Adenoviruses as vectors for the delivery of foreign genes

Ads have been developed as vectors for the delivery of foreign antigens for immunization against other (non-Ad) infectious agents and for gene therapy. Ads are good vectors for the delivery of foreign DNA in that viral replication is not dependent upon host cell replication, they can be molecularly engineered to enter host cells and express foreign proteins without infectious viral progeny, and they are extremely safe immunogens that have already been administered to many people. For gene delivery, the E3 region, described above as a cluster of viral genes potentially controlling pathogenesis, has been physically or functionally deleted. Experience with Ad/SV40, described above, paved the way for these constructs by demonstrating that the Ad E3 region is not essential for viral replication. The E3 region can be replaced with foreign DNA: insertion of the hepatitis B surface antigen (HBsAg) gene in place of the partially deleted Ad E3 results in the expression of HBsAg which elicited an antibody response in hamsters. Recently, many additional foreign genes have been cloned into Ad vectors. Foreign genes have also been placed and expressed in other Ad sites including positions downstream from the Ad major late promoter (MLP). The Ad MLP is a very active transcriptional start site which results in the expression of large amounts of foreign proteins. To elicit higher titers against a given antigen, duplicate cloning of the gene into several serotypes is performed, permitting booster immunizations without augmentation of a serotype-specific anti-Ad-neutralizing antibody response. Since there has been extensive use of the Ad4 and 7 serotypes in young adults in the military, these types are obvious choices for such recombinant vaccines. The efficacy of Ad constructs designed for immunization is largely dependent upon viral replication and expression of foreign proteins.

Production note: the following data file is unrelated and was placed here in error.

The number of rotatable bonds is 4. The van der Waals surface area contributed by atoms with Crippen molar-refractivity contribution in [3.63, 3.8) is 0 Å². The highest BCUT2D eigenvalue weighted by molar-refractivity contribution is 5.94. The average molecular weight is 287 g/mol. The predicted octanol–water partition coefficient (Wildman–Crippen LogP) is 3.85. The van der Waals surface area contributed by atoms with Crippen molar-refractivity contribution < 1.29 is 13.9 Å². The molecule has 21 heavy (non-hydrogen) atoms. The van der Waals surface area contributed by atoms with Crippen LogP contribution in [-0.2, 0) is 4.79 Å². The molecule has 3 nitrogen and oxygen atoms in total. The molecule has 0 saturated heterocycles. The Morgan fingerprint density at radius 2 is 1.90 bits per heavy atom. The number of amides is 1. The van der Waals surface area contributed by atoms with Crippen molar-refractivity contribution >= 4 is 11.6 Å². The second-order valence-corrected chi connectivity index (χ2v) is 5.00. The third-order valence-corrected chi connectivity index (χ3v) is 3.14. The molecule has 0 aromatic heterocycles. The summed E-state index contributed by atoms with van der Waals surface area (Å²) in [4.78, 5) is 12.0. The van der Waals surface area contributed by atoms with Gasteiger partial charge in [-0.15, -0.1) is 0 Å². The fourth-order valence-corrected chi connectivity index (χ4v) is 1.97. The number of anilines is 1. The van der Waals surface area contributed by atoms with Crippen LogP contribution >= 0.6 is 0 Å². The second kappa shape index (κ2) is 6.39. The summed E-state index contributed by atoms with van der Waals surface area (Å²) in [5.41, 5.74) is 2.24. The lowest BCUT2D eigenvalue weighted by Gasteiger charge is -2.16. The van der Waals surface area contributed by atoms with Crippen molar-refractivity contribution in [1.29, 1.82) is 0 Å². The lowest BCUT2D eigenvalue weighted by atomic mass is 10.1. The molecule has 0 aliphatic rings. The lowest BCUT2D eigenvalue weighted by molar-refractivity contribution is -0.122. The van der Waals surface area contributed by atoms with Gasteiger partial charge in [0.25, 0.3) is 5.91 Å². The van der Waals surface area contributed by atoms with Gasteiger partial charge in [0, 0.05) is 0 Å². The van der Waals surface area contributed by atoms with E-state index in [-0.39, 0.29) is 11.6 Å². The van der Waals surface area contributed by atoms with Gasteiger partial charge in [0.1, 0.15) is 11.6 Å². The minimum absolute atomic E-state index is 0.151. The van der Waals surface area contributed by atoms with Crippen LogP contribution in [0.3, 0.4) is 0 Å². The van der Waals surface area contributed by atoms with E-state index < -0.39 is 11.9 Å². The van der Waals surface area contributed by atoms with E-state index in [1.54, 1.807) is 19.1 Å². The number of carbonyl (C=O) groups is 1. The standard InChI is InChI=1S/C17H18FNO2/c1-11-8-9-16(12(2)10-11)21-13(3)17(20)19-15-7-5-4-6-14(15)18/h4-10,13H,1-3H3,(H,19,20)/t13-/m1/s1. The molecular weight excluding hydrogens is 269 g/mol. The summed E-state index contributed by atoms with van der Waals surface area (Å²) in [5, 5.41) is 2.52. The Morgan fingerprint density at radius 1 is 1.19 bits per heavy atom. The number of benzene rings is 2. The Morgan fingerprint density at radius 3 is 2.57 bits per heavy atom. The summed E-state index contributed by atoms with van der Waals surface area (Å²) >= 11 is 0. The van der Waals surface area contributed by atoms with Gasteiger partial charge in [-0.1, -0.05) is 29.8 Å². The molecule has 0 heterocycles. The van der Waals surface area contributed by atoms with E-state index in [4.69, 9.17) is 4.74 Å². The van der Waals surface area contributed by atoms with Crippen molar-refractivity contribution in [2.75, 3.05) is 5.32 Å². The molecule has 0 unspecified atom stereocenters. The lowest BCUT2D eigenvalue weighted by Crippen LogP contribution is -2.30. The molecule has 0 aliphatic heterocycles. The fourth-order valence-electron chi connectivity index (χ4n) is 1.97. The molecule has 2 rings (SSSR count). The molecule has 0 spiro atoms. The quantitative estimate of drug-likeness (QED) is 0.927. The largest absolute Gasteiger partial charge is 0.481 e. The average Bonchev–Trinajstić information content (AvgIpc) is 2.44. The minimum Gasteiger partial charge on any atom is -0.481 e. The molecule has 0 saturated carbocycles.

Ad constructs designed for gene therapy are replication defective. Foreign genes are inserted into deleted El A and E1B regions. Growth of these vectors is dependent upon a cell line that is stably trans-fected with the E1A and E1B sequences. The viruses are infection competent and enter host cells where they efficiently transcribe inserted sequences without the production of significant progeny virus. Human trials have been attempted to test Ad constructs containing the cystic fibrosis gene, one of the numerous inserts placed into Ad vectors to date. Genes that can replace congenitally absent gene products and genes that can control cell growth or promote cell death of malignant cells have been engineered into Ads for therapeutic purposes. The p53 gene and the herpes simplex thymidine kinase gene (used with ganciclovir) are examples of this approach. Adenoviruses that have cell death genes such as Fas are also being used to control the overgrowth of vascular wall myocytes and endothelium after angioplasty. In many of these situations, there is a need for prolonged expression of the transgene or the requirement to re-administer the vector. However, the immune response to the initial injection of Ad, or even preexisting immunity from natural Ad infection, may preclude this possibility. A number of approaches to solve this problem have been undertaken in model systems, including short-term immunosuppression with FK506 or cyclosporine at the time of vector administration; oral or intrathymic tolerance with viral proteins; or using the immunosuppressive properties of overexpressed Ad E3. Inhibition of the antibody response to replication-deficient Ads containing overexpressed E3 genes has allowed readministration of an Ad vector containing a functional bilirubin conjugating enzyme for correction of an enzymatic defect in rat liver. Though the expression of Ad-inserted genes is prolonged in some tissues, many problems remain to be solved to ensure the success of Ad vectors as delivery systems for gene therapy; achieving long-term expression of foreign Ad-inserted genes in the desired tissue(s) and circumventing host immune responses that ultimately lead to rejection of delivered genes are significant issues that must be resolved. This very active area of research is likely to lead to significant advances in the near future.

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